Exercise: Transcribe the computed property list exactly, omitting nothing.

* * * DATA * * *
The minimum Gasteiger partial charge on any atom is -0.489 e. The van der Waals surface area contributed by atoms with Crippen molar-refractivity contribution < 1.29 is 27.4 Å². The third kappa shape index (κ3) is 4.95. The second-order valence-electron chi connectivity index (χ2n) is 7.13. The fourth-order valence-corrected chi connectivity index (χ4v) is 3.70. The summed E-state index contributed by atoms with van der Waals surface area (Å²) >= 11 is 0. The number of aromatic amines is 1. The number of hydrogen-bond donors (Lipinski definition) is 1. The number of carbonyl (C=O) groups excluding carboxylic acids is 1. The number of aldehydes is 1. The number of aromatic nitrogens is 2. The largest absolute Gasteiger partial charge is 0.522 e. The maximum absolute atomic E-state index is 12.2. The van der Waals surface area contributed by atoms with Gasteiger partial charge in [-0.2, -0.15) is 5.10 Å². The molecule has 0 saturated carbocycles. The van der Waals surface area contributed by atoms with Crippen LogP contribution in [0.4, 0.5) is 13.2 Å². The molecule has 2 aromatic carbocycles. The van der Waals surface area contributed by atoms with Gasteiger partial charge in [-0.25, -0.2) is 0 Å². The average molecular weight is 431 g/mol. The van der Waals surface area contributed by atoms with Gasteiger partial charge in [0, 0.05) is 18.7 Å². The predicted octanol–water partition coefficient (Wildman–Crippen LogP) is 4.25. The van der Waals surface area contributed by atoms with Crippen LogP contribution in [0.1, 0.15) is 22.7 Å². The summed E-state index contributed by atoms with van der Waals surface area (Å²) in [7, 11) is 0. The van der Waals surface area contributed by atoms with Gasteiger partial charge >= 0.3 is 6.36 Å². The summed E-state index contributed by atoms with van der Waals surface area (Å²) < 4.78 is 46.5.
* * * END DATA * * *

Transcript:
The minimum Gasteiger partial charge on any atom is -0.489 e. The van der Waals surface area contributed by atoms with Crippen molar-refractivity contribution < 1.29 is 27.4 Å². The third kappa shape index (κ3) is 4.95. The second-order valence-electron chi connectivity index (χ2n) is 7.13. The fourth-order valence-corrected chi connectivity index (χ4v) is 3.70. The summed E-state index contributed by atoms with van der Waals surface area (Å²) >= 11 is 0. The number of aromatic amines is 1. The number of hydrogen-bond donors (Lipinski definition) is 1. The number of carbonyl (C=O) groups excluding carboxylic acids is 1. The number of aldehydes is 1. The number of aromatic nitrogens is 2. The largest absolute Gasteiger partial charge is 0.522 e. The maximum absolute atomic E-state index is 12.2. The van der Waals surface area contributed by atoms with Gasteiger partial charge in [-0.2, -0.15) is 5.10 Å². The molecule has 0 saturated carbocycles. The van der Waals surface area contributed by atoms with Crippen LogP contribution in [0.4, 0.5) is 13.2 Å². The molecule has 2 aromatic carbocycles. The van der Waals surface area contributed by atoms with Gasteiger partial charge in [-0.25, -0.2) is 0 Å². The average molecular weight is 431 g/mol. The van der Waals surface area contributed by atoms with Gasteiger partial charge in [0, 0.05) is 18.7 Å². The predicted octanol–water partition coefficient (Wildman–Crippen LogP) is 4.25. The van der Waals surface area contributed by atoms with Crippen LogP contribution in [0.1, 0.15) is 22.7 Å². The summed E-state index contributed by atoms with van der Waals surface area (Å²) in [7, 11) is 0. The van der Waals surface area contributed by atoms with Gasteiger partial charge >= 0.3 is 6.36 Å². The summed E-state index contributed by atoms with van der Waals surface area (Å²) < 4.78 is 46.5.